August 20th, 2012
Written by: Dru Sefton
The massive American Graduate project is all about potential — the potential of students who stay in school to graduate, as well as the potential of public broadcasting stations to serve as community conveners working to identify and tackle problems.
The multiplatform five-year initiative, seeded with $15 million from CPB, has expanded in its first year to encompass 600 partners working with 25 hub stations serving markets with some of the worst graduation rates in the country. An additional 41 stations received National Center for Media Engagement community-engagement grants for outreach or productions customized to the education needs in their communities.
Twelve Teacher Town Hall meetings convened by local stations have drawn more than 1,200 educators to discussions of their challenges in the classroom. And with next month’s American Graduate Day, participating pubcasters will bring the discussion to a much wider audience through a seven-hour telethon produced by New York’s WNET.
The Sept. 22 broadcast marathon, offered to stations nationwide, will highlight organizations battling the issue and recruit volunteers to join the cause as reading mentors or tutors by calling a centralized toll-free number. The telethon kicks off a week of related program specials airing on public television and radio stations nationally.
The CPB-backed efforts are all focused on a persistent national problem: One in four students doesn’t finish high school — that’s more than 1 million dropouts per year. The numbers are even more acute for African-American and Hispanic students, whose graduation rates are below 65 percent, according to the National Center for Education Statistics.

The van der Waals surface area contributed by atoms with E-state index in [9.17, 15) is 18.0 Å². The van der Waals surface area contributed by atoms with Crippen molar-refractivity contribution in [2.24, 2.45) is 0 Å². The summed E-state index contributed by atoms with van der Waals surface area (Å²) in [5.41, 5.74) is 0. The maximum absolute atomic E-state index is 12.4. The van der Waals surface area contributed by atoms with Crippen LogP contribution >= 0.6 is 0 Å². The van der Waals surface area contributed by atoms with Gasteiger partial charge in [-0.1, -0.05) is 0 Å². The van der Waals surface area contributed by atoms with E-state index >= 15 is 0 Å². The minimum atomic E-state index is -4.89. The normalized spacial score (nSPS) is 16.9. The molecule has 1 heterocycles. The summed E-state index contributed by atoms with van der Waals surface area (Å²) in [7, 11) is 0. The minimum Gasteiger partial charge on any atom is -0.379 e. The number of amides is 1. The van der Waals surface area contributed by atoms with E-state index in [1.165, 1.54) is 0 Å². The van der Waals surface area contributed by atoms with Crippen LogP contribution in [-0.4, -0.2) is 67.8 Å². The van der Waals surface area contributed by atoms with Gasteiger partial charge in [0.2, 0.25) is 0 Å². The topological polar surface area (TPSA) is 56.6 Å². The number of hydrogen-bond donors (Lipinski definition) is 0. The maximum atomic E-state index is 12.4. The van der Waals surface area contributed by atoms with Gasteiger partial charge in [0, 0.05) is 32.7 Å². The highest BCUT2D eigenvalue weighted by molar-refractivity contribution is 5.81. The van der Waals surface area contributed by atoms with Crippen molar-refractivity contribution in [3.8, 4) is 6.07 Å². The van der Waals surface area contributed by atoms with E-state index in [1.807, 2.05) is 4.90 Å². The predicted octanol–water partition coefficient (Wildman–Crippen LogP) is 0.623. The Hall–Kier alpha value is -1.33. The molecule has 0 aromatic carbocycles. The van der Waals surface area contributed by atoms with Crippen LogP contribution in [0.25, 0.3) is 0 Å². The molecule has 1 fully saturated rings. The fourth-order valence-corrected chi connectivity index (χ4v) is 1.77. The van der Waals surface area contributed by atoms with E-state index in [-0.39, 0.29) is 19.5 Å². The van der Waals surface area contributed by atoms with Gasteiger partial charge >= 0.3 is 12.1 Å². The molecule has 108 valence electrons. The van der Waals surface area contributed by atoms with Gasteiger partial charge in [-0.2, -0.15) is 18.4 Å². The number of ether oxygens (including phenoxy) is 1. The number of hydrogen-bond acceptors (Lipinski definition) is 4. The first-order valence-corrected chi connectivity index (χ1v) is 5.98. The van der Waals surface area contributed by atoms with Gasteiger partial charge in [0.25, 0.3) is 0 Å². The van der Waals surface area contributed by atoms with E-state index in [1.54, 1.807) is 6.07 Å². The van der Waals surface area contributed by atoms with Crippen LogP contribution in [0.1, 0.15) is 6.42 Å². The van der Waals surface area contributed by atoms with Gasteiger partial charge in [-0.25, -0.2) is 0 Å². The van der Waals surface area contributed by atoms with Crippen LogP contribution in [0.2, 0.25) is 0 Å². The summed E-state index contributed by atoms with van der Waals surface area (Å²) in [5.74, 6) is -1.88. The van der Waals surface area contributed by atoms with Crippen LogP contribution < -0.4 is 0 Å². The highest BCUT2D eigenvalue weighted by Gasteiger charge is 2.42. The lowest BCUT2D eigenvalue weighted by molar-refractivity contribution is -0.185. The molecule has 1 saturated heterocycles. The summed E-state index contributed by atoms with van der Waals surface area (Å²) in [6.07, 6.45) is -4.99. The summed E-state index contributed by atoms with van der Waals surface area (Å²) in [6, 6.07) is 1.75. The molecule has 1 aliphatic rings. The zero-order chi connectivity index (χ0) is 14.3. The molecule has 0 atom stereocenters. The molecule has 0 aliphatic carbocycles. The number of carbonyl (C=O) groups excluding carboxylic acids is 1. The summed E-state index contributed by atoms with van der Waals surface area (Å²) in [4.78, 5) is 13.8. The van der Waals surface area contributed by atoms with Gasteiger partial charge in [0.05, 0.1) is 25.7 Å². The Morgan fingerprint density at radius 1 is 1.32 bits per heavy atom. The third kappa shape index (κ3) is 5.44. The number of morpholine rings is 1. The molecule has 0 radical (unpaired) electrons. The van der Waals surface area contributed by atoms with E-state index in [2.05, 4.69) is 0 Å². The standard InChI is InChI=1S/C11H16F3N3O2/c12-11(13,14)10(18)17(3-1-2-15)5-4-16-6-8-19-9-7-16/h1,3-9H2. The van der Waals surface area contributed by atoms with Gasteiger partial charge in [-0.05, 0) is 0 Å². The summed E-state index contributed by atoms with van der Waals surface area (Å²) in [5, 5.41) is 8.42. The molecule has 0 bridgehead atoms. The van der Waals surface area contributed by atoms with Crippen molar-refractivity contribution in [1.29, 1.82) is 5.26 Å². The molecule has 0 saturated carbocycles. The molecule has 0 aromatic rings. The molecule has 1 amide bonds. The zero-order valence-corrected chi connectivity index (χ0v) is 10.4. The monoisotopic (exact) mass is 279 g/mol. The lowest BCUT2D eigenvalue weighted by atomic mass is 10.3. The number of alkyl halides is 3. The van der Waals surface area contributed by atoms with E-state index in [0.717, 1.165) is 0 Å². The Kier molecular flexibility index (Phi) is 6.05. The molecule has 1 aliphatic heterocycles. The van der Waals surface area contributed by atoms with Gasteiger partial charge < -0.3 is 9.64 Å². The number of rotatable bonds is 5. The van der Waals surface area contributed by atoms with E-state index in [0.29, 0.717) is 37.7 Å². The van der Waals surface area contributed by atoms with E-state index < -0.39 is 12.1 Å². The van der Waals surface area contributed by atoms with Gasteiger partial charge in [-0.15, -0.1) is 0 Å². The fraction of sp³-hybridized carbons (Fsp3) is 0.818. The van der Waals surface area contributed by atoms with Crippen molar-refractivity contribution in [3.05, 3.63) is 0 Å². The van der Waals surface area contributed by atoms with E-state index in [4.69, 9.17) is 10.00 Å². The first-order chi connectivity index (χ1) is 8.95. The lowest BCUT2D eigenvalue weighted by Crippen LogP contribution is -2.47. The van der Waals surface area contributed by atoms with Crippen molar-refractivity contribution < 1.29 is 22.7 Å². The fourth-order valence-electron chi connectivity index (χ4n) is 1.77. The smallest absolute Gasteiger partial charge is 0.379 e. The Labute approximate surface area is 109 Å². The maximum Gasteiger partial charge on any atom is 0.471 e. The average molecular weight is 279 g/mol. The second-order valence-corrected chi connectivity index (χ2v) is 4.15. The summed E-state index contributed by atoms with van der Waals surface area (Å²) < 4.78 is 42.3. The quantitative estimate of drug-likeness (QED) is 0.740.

CPB has high-profile national partners in the fight, including the Bill and Melinda Gates Foundation; America’s Promise Alliance, founded by former Secretary of State Colin Powell; and Johns Hopkins University’s Everyone Graduates Center.
The initiative has also prompted many collaborative projects within the system. Frontline is working with three Local Journalism Centers to produce coverage of regional educational issues. The PBS NewsHour Student Reporting Labs are partnering with stations to get local kids involved in telling their stories. The Independent Television Service is spearheading American Graduate Latino, which will produce Spanish- and English-language versions of the core American Graduate content, as well as two documentaries in both languages.
On the radio side, the Public Radio Exchange and NCME are curating a playlist of education-related pieces; PRX has also contracted with Connecticut Public Radio to produce an hourlong special featuring former NPR correspondent Andrea Seabrook as host. It airs Sept. 22, the same day as WNET’s telethon.
And American Graduate seeded StoryCorpsU, a yearlong high-school curriculum based on the popular oral-history project. It’s being tested now in urban classrooms in St. Louis, New York City and Washington, D.C.
American Graduate: Let’s Make It Happen reaches deeply into the core of public broadcasting’s mission to produce content and educational services that engage and empower citizens to identify problems in their communities and come together to solve them.
“It’s heartening to have organizations come to us saying, ‘We hear you’re doing this, can we get on board?’” said Lee Solonche, director of educational media services at Vegas PBS. “They are knocking on our door to get in on this.”